Foerg once made a joke about how he felt he was a bad person for accidentally killing a covey of quail with his car and had no regrets. After his performance, an audience member approached him and expressed disgust with the line. Lee said that using more “clean” humor limits the material a comedian is able to share, but the trade-off is an expanded audience.
“If you’re going to a S.U.C.K. show, that’s inherently implying that there will be some content that might be found objectionable by some people,” Lee said.
Foerg, Sommers and Lee all feel they understand where lines are drawn when performing their jokes. Foerg and Sommers said they can feel the atmosphere change when the audience is offended.
At a recent S.U.C.K. show, a member crossed the club’s boundaries into distasteful content, which resulted in them being dismissed from future performances until they can demonstrate an ability to remain respectful and demonstrate taste.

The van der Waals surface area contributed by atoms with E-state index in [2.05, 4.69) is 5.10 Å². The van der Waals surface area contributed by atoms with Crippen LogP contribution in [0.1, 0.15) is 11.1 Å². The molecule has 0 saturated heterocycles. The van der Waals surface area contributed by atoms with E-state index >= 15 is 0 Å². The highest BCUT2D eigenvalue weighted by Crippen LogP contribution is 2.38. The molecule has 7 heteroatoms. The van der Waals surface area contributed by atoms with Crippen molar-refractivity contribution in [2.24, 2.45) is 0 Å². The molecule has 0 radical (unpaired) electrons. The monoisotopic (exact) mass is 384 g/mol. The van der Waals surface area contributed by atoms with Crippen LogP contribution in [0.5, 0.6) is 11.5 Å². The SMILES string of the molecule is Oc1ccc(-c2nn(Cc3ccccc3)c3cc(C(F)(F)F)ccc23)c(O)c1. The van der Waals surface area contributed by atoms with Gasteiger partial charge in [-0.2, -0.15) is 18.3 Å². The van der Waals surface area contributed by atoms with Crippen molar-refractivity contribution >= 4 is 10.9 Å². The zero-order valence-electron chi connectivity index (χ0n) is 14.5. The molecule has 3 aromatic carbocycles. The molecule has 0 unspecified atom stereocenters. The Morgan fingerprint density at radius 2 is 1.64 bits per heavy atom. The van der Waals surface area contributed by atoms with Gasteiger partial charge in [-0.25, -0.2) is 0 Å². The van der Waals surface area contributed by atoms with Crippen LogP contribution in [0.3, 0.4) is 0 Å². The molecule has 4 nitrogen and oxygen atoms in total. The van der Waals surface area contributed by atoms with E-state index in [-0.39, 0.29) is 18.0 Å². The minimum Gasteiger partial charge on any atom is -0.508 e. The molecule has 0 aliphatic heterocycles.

If a S.U.C.K. member were to disobey club standards and use blatantly offensive content in their routine, Foerg said he would “absolutely” intervene on stage. Though if a performer “bombs” during their routine, he said it’s the job of the event’s emcee to tell a few jokes in between comics to lighten the crowd moral.
“I would like our club to be represented in a certain light, and sometimes people don’t perform within that range of representation. I’m not going to subdue anyone’s voice because it does bring up the subject of freedom of speech,” Foerg said.
Foerg said that S.U.C.K. strives to provide a safe environment for its members and even students interested in checking out their meetings.
“We’re all comedians and understand that jokes bombing and not working out is all part of the process,” he said.